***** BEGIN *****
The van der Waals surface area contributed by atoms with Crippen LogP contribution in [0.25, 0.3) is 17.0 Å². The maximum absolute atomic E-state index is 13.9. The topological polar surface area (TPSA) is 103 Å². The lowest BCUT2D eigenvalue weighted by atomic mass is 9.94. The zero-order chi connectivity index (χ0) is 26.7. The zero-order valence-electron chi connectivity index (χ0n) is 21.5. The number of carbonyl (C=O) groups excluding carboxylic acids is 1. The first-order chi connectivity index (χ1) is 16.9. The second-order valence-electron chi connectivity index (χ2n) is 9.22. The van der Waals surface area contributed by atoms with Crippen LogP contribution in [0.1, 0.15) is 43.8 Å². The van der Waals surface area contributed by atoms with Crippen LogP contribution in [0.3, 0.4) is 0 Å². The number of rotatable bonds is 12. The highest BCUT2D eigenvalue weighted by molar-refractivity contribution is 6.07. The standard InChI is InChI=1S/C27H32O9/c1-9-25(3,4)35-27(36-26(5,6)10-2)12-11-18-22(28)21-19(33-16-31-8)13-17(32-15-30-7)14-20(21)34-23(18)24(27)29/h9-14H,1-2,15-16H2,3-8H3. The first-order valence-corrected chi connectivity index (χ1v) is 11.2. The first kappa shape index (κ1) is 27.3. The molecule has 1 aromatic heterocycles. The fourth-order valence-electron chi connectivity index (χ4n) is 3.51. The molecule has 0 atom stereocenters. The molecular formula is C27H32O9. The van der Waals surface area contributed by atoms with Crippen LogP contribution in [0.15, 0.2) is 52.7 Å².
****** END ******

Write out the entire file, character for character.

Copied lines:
The van der Waals surface area contributed by atoms with Crippen LogP contribution in [0.25, 0.3) is 17.0 Å². The maximum absolute atomic E-state index is 13.9. The topological polar surface area (TPSA) is 103 Å². The lowest BCUT2D eigenvalue weighted by atomic mass is 9.94. The zero-order chi connectivity index (χ0) is 26.7. The zero-order valence-electron chi connectivity index (χ0n) is 21.5. The number of carbonyl (C=O) groups excluding carboxylic acids is 1. The first-order chi connectivity index (χ1) is 16.9. The second-order valence-electron chi connectivity index (χ2n) is 9.22. The van der Waals surface area contributed by atoms with Crippen LogP contribution in [0.1, 0.15) is 43.8 Å². The van der Waals surface area contributed by atoms with Crippen LogP contribution in [0.3, 0.4) is 0 Å². The number of rotatable bonds is 12. The highest BCUT2D eigenvalue weighted by molar-refractivity contribution is 6.07. The standard InChI is InChI=1S/C27H32O9/c1-9-25(3,4)35-27(36-26(5,6)10-2)12-11-18-22(28)21-19(33-16-31-8)13-17(32-15-30-7)14-20(21)34-23(18)24(27)29/h9-14H,1-2,15-16H2,3-8H3. The first-order valence-corrected chi connectivity index (χ1v) is 11.2. The first kappa shape index (κ1) is 27.3. The molecule has 1 aromatic heterocycles. The fourth-order valence-electron chi connectivity index (χ4n) is 3.51. The molecule has 0 atom stereocenters. The molecular formula is C27H32O9. The van der Waals surface area contributed by atoms with Crippen LogP contribution in [0.15, 0.2) is 52.7 Å².